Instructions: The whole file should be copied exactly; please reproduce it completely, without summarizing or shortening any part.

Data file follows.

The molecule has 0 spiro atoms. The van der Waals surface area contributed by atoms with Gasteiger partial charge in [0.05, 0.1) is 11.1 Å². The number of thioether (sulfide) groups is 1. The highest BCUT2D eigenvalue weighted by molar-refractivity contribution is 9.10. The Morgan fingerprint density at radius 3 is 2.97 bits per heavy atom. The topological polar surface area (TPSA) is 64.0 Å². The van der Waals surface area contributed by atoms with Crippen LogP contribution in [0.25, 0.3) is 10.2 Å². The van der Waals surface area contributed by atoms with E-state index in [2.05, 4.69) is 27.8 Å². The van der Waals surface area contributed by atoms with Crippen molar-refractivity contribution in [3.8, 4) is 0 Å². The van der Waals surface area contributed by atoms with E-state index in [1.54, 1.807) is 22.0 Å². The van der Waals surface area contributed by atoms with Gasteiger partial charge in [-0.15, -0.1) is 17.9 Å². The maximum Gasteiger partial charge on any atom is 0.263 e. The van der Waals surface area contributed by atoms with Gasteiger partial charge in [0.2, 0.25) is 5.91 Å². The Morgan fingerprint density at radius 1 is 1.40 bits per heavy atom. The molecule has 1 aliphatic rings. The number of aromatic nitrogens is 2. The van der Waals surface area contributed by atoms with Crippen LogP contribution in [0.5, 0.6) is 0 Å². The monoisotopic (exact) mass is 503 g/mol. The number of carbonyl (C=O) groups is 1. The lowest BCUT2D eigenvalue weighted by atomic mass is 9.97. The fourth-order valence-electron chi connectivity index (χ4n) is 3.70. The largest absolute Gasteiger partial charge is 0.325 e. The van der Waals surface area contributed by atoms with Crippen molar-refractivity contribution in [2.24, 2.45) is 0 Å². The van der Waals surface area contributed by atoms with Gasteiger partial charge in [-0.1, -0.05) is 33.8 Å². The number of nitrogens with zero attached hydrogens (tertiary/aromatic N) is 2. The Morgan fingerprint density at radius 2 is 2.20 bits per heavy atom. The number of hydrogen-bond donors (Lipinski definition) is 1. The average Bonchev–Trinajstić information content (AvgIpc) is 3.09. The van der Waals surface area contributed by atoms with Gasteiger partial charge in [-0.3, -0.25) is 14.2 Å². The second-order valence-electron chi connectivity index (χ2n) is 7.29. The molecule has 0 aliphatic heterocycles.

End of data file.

The molecule has 0 spiro atoms. The van der Waals surface area contributed by atoms with Gasteiger partial charge in [0.05, 0.1) is 11.1 Å². The number of thioether (sulfide) groups is 1. The highest BCUT2D eigenvalue weighted by molar-refractivity contribution is 9.10. The Morgan fingerprint density at radius 3 is 2.97 bits per heavy atom. The topological polar surface area (TPSA) is 64.0 Å². The van der Waals surface area contributed by atoms with Crippen LogP contribution in [0.25, 0.3) is 10.2 Å². The van der Waals surface area contributed by atoms with E-state index in [2.05, 4.69) is 27.8 Å². The van der Waals surface area contributed by atoms with Crippen molar-refractivity contribution in [3.8, 4) is 0 Å². The van der Waals surface area contributed by atoms with E-state index in [1.54, 1.807) is 22.0 Å². The van der Waals surface area contributed by atoms with Gasteiger partial charge in [-0.15, -0.1) is 17.9 Å². The maximum Gasteiger partial charge on any atom is 0.263 e. The van der Waals surface area contributed by atoms with Gasteiger partial charge in [0.2, 0.25) is 5.91 Å². The Morgan fingerprint density at radius 1 is 1.40 bits per heavy atom. The molecule has 1 aliphatic rings. The number of aromatic nitrogens is 2. The van der Waals surface area contributed by atoms with Crippen LogP contribution in [0.5, 0.6) is 0 Å². The monoisotopic (exact) mass is 503 g/mol. The number of carbonyl (C=O) groups is 1. The lowest BCUT2D eigenvalue weighted by atomic mass is 9.97. The fourth-order valence-electron chi connectivity index (χ4n) is 3.70. The largest absolute Gasteiger partial charge is 0.325 e. The van der Waals surface area contributed by atoms with Crippen molar-refractivity contribution in [2.24, 2.45) is 0 Å². The van der Waals surface area contributed by atoms with Gasteiger partial charge in [-0.1, -0.05) is 33.8 Å². The number of nitrogens with zero attached hydrogens (tertiary/aromatic N) is 2. The Morgan fingerprint density at radius 2 is 2.20 bits per heavy atom. The number of hydrogen-bond donors (Lipinski definition) is 1. The average Bonchev–Trinajstić information content (AvgIpc) is 3.09. The van der Waals surface area contributed by atoms with Gasteiger partial charge in [-0.3, -0.25) is 14.2 Å². The second-order valence-electron chi connectivity index (χ2n) is 7.29. The molecule has 0 aliphatic heterocycles.